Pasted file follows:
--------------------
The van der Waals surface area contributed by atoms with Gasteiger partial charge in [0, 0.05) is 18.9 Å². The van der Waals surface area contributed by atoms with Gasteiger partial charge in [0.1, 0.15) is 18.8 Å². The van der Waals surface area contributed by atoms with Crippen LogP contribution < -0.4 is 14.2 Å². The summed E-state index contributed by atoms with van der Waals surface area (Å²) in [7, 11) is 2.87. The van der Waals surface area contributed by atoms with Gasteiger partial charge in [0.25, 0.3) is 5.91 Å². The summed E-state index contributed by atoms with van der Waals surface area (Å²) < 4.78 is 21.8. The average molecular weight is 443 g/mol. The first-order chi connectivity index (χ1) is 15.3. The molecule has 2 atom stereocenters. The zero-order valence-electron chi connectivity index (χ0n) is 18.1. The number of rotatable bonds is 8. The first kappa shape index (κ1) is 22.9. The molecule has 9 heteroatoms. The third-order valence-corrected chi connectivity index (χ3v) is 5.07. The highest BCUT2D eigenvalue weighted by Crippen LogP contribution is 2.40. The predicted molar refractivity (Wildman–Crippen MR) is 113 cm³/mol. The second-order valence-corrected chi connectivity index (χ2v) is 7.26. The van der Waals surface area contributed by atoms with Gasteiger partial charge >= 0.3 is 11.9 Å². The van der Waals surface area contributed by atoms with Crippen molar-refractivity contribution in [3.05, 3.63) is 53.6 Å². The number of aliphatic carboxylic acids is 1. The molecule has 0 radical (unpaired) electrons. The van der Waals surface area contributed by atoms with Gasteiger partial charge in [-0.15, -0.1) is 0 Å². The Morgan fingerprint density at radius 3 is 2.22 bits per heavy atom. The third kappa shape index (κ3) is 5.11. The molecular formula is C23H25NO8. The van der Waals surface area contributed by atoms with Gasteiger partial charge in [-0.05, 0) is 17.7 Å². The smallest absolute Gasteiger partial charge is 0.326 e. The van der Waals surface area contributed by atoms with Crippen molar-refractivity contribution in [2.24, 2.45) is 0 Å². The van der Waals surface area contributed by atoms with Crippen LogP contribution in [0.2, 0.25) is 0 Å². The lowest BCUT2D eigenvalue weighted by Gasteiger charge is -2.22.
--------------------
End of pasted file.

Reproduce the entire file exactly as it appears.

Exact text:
The van der Waals surface area contributed by atoms with Gasteiger partial charge in [0, 0.05) is 18.9 Å². The van der Waals surface area contributed by atoms with Gasteiger partial charge in [0.1, 0.15) is 18.8 Å². The van der Waals surface area contributed by atoms with Crippen LogP contribution < -0.4 is 14.2 Å². The summed E-state index contributed by atoms with van der Waals surface area (Å²) in [7, 11) is 2.87. The van der Waals surface area contributed by atoms with Gasteiger partial charge in [0.25, 0.3) is 5.91 Å². The summed E-state index contributed by atoms with van der Waals surface area (Å²) < 4.78 is 21.8. The average molecular weight is 443 g/mol. The first-order chi connectivity index (χ1) is 15.3. The molecule has 2 atom stereocenters. The zero-order valence-electron chi connectivity index (χ0n) is 18.1. The number of rotatable bonds is 8. The first kappa shape index (κ1) is 22.9. The molecule has 9 heteroatoms. The third-order valence-corrected chi connectivity index (χ3v) is 5.07. The highest BCUT2D eigenvalue weighted by Crippen LogP contribution is 2.40. The predicted molar refractivity (Wildman–Crippen MR) is 113 cm³/mol. The second-order valence-corrected chi connectivity index (χ2v) is 7.26. The van der Waals surface area contributed by atoms with Gasteiger partial charge >= 0.3 is 11.9 Å². The van der Waals surface area contributed by atoms with Crippen molar-refractivity contribution in [3.05, 3.63) is 53.6 Å². The number of aliphatic carboxylic acids is 1. The molecule has 0 radical (unpaired) electrons. The van der Waals surface area contributed by atoms with Gasteiger partial charge in [-0.15, -0.1) is 0 Å². The Morgan fingerprint density at radius 3 is 2.22 bits per heavy atom. The third kappa shape index (κ3) is 5.11. The molecular formula is C23H25NO8. The van der Waals surface area contributed by atoms with Gasteiger partial charge in [-0.05, 0) is 17.7 Å². The smallest absolute Gasteiger partial charge is 0.326 e. The van der Waals surface area contributed by atoms with Crippen molar-refractivity contribution in [2.24, 2.45) is 0 Å². The van der Waals surface area contributed by atoms with Crippen LogP contribution in [0.2, 0.25) is 0 Å². The lowest BCUT2D eigenvalue weighted by Gasteiger charge is -2.22.